Shelburne Council has continued discussions on the town’s operating budget for 2022.
On Monday (Dec. 20), Shelburne Town Council held a special meeting to continue budget talks in an effort to lower the suggested tax rate.
A draft budget presented to council earlier in December consisted of a tax levy increase not exceeding 13 per cent resulting in an 8 per cent tax rate increase, including an approximate 1.12 per cent ($100,000) tax levy increase for arts and culture, a 5.09 levy increase related to staffing and utilizing $200,000 from the Town’s tax stabilization reserve.
Town Staff have previously noted that the draft budget while “unrealistic” in respect to the suggested increases was critical in showing the financial pressures the Town is facing heading into 2022.
Council throughout the budget process has indicated their intent to lower the suggested tax rate increase of 8 per cent to 5 per cent ($246,800).
After receiving a detailed breakdown of the draft 2022 budget from director of financial services, Carey Holmes, Council began the process of prioritizing items at their Dec. 13 meeting and completed the list of cuts on Monday.
Changes to the budget included:
- Reducing council conferences and education ($6,000)
- Virtual meetings ($8,500)
- Postponing Human Resources position ($63,345 – 10 months)
- IT contract services ($17,537)
- New administration flooring ($16,000)
- Reducing DEI Committee ($5,000)
- Reducing arts and culture ($85,000)
- Skilled and trades hub ($9,000)
- EDC conferences ($2,500)
Holmes said the combined changes to the budge totaled $212,882, leaving an additional $33,938 in cuts needed to reach the 5 per cent tax rate goal.
The Town of Shelburne in the 2021 final budget and 2022 draft budget used a tax stabilization reserve, set up to help offset financially challenging years, to bring down the increase in the tax rate due to the pandemic.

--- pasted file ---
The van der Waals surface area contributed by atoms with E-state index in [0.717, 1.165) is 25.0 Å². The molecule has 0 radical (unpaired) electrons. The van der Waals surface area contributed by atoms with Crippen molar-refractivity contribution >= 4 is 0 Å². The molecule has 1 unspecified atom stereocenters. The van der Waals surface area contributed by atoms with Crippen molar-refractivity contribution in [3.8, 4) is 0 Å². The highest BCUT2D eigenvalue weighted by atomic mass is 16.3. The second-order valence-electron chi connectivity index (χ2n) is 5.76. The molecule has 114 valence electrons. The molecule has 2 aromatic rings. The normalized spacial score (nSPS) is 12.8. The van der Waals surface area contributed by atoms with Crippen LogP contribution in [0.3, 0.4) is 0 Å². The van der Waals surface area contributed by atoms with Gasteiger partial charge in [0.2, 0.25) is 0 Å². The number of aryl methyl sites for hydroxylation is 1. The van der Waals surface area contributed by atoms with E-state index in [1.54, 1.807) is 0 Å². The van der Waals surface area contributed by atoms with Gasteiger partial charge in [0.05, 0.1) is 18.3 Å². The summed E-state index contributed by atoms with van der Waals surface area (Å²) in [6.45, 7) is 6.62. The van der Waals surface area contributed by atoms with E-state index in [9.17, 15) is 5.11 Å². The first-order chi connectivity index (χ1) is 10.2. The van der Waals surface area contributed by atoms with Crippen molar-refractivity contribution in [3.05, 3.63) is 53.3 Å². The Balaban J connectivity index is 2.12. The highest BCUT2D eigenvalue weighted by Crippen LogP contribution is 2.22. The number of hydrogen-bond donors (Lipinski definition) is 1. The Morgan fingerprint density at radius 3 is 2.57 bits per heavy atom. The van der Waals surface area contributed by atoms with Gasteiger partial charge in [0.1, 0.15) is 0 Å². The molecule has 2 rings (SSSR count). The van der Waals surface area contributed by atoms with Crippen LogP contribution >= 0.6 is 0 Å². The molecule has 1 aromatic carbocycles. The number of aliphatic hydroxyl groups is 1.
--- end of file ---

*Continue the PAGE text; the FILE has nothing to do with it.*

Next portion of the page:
An update to the borrowing amount from the tax stabilization was dropped from $200,000 to just over $143,350 at the Dec. 13 meeting. Council suggested re-increasing the tax stabilization borrowing amount to cover the remaining amount needed.
“I personally wouldn’t be opposed to drawing on the tax stabilization reserve for that amount, particularity given the fact that what we’re drawing from that reserve based on this draft budget is less than what you had originally anticipated we might need when you present the frame work,” said Mayor Wade Mills. “If we pull that $34,000 we’re still under where you initially thought we would be.”
Staff have previously cautioned council about becoming dependant on the tax stabilization reserve. Despite this, Holmes noted that while the amount is budgeted for use it does not necessarily mean at year end the town will have to use it.
A motion was passed by council for staff to return with a final draft with the changes including the additional $177,288 draw on the tax stabilization reserve, resulting in a tax rate increase of 5 per cent.
Shelburne Council is expected to have a public presentation of the final draft operating budget on Jan. 10, with an adoption of the budget scheduled for Jan. 24.
Paula Brown, Local Journalism Initiative Reporter, Shelburne Free Press